The Swiss party system has become significantly more polarized during the last two decades. The Swiss People’s Party has made impressive electoral gains since the early 1990s. At the same time, the major left-wing party, the Social-Democrats, could hold to its vote share of the late 1980s or improve upon it, while the Greens have made important gains. One can thus observe the formation of two poles, with strongly divergent ideological positions. These party blocs have strengthened at the expense of the major centre and centre-right parties, the Christian-Democrats and the Liberals, which have suffered significant electoral losses in recent national elections.
What do these developments tell us about the motivations of the Swiss electorate?
A common interpretation is that voters, too, have become more polarized. The relatively weak results of the centre parties in recent elections would be a direct reflection of the comparatively high degree of ideological polarization among Swiss citizens. Given the magnitude and speed of the changes in the party landscape, this would mean that the ideological preferences of Swiss voters have been transformed to an impressive degree over a relatively short period of time.
In a recent analysis of the 2007 National Council elections Peter Selb and I suggest a different interpretation, by showing that many voters are guided by strategic considerations. The consensual character of Swiss democracy means that any party has only a limited influence over the government position. Voters may respond to these institutional constraints by supporting parties that are more extreme than their own preferences. This “compensatory voting” has been discussed in the literature for some years, but applications to the Swiss case have been quite limited. Our analyses show that this form of strategic voting is strong among Swiss voters.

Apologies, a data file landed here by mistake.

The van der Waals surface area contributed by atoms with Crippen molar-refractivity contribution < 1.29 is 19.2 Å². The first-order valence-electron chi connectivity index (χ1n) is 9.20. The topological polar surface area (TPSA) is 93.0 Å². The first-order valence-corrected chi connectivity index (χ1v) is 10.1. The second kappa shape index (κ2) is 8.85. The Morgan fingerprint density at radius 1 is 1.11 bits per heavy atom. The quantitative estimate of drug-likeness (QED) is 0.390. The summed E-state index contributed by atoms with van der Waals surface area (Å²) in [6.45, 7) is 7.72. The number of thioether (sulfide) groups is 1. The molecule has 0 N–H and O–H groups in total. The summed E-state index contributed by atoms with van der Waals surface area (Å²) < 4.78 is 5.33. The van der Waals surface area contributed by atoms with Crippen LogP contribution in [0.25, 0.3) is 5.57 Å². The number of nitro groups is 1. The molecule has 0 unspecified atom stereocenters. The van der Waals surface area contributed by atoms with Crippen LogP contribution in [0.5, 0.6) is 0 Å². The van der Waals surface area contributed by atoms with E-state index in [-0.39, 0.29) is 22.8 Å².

Stronger party system polarization may thus “simply” mean that voters are becoming more strategic. A greater proportion of citizens appears to consider how their voting choice in the parliamentary elections could affect the position of the government. It is likely that such tactical considerations have become more important since 2003, when the Swiss People’s Party won a second seat in the Federal Council (the first change in the partisan make-up of the government since 1959!). During the campaign of the 2007 parliamentary elections, possible changes in the partisan composition of the Federal Council were hotly debated. Voters were thus confronted with clear incentives for compensatory voting. As the debate on the composition of the government is likely to be at least as intense in next year’s National Council elections (see for example here), we could witness even more strategic voting and further polarization in 2011.